06 May 2009 What’s New in the World of Ancient Art?

You may have asked yourself,, “How can I explore the world of antiquities without having to travel all over the world to do it?” As of May 1st of this year, there is now an easy way to get involved with ancient art and even to become  a collector yourself.  On this date,  Phoenix Ancient Art launched an amazing web-site, e-tiquities, where you may bid on and/or purchase exquisite objects of art from the ancient world.  Now it is easier than ever before to connect to the history and creativity of the  world’s great cultures of  western civilization. You might even become a collector yourself,  without having to leave the comfort of your computer desk.

11 Feb 2009 Researching Your Purchase
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It  is critical that a buyer  understands  the provenance and quality of any antiquities purchase.  No one wants to be cheated or duped.  Researching antiquities to determine monetary value is both necessary and obvious.  But don’t stop there. Even after determining the appropriate value of an object for purchase, you can gain a lot by researching its history. Use your antiquities purchase as a starting point to understand the time period and region that it came from.  Look at famous pieces tin museum collections that are similar to your purchase. You will be amazed where some casual poking around and well placed questions can lead you. Remember,  you have purchased much more than an object; you have purchased a story about human civilization, and pursuing your story can add immeasurable value to your purchase.

22 Jan 2009 The Moral Question
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Anyone who is even peripherally involved in purchasing or selling antiquities is aware of the potential criminal behavior that occurs in bringing many antiquities to the market.  From the looting of  sites to the transfer of antiquities from their country of origin, there are numerous steps leading up to the sale of an artifact that could potential involve illegal behavior.  In practice, if you want to avoid buying any object with a questionable past and you need to investigate carefully the provenance of your purchase.  But beyond the practical issue, the inherent morality of the antiquities trade has often been debated.  I recently stumbled across a fascinating analysis of the psychological and social influences that lead people to make decisions that border on the criminal. It is even more fascinating, because the subjects of the study were all antiquities dealers. Have a look, and let me know what you think – http://papers.ssrn.com/sol3/papers.cfm?abstract_id=1003902.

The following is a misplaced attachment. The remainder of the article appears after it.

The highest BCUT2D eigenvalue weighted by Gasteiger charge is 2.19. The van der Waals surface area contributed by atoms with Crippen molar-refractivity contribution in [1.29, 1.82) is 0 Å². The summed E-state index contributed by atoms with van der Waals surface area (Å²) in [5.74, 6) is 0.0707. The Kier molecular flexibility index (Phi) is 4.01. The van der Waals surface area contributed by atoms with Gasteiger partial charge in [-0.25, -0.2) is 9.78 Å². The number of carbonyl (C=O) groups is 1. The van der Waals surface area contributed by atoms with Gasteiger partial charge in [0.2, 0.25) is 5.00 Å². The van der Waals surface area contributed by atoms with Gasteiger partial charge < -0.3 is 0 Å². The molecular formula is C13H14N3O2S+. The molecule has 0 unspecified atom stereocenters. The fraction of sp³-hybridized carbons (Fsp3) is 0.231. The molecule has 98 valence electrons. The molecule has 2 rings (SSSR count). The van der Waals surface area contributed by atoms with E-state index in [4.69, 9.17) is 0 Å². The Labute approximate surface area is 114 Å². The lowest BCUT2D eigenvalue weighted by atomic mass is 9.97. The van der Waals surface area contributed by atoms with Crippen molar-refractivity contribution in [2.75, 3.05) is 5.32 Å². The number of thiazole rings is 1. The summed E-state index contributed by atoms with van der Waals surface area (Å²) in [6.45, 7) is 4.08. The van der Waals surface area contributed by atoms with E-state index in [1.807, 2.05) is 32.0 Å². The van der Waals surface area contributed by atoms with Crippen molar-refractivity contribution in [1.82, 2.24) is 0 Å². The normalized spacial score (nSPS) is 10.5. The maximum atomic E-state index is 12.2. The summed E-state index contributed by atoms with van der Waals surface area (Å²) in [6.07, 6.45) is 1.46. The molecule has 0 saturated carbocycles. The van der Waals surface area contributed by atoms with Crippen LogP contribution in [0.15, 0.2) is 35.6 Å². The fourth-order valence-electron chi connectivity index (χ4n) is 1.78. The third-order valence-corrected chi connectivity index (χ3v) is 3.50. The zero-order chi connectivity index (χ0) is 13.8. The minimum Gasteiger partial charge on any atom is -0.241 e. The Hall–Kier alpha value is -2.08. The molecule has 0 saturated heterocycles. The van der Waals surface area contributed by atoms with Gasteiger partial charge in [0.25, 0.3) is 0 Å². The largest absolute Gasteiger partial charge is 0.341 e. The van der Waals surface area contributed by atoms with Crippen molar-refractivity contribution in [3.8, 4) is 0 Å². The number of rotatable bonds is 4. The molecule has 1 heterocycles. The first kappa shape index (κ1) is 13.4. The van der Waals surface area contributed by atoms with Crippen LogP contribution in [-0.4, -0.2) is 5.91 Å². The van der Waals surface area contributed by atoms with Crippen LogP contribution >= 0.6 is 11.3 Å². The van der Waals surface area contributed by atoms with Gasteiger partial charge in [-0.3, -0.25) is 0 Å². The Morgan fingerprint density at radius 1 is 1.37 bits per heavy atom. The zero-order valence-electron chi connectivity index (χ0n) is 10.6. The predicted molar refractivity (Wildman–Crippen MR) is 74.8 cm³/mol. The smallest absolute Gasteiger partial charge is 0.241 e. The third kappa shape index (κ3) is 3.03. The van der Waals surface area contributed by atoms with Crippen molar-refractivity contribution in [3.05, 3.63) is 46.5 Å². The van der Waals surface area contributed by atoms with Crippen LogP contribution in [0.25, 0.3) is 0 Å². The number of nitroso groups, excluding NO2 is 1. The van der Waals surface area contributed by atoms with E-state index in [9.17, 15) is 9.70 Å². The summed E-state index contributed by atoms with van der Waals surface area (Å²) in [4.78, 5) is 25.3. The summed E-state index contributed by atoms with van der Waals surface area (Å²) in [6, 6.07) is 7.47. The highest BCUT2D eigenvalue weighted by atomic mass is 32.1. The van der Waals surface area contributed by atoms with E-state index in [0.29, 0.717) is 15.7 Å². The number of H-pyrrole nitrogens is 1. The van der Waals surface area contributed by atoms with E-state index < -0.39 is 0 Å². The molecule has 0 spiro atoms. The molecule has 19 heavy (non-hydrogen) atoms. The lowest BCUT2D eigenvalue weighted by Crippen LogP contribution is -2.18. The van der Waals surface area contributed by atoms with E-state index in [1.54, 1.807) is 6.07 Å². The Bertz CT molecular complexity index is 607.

01 Jan 2009 Don’t Forget the Far East
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For many, an interest in antiquities tends to  focus on classical Roman and Greek material .  Others, who have  an interest in the Bible,  focus on antiquities from the ancient Near East and Egypt.  But we should not  forget that there were entirely distinct and quite advanced cultures in the Far East.  Antiquities from the Far East can add a diverse, even exotic, touch to any antiquities collection.  Broaden your horizons, and look for that oriental flavor.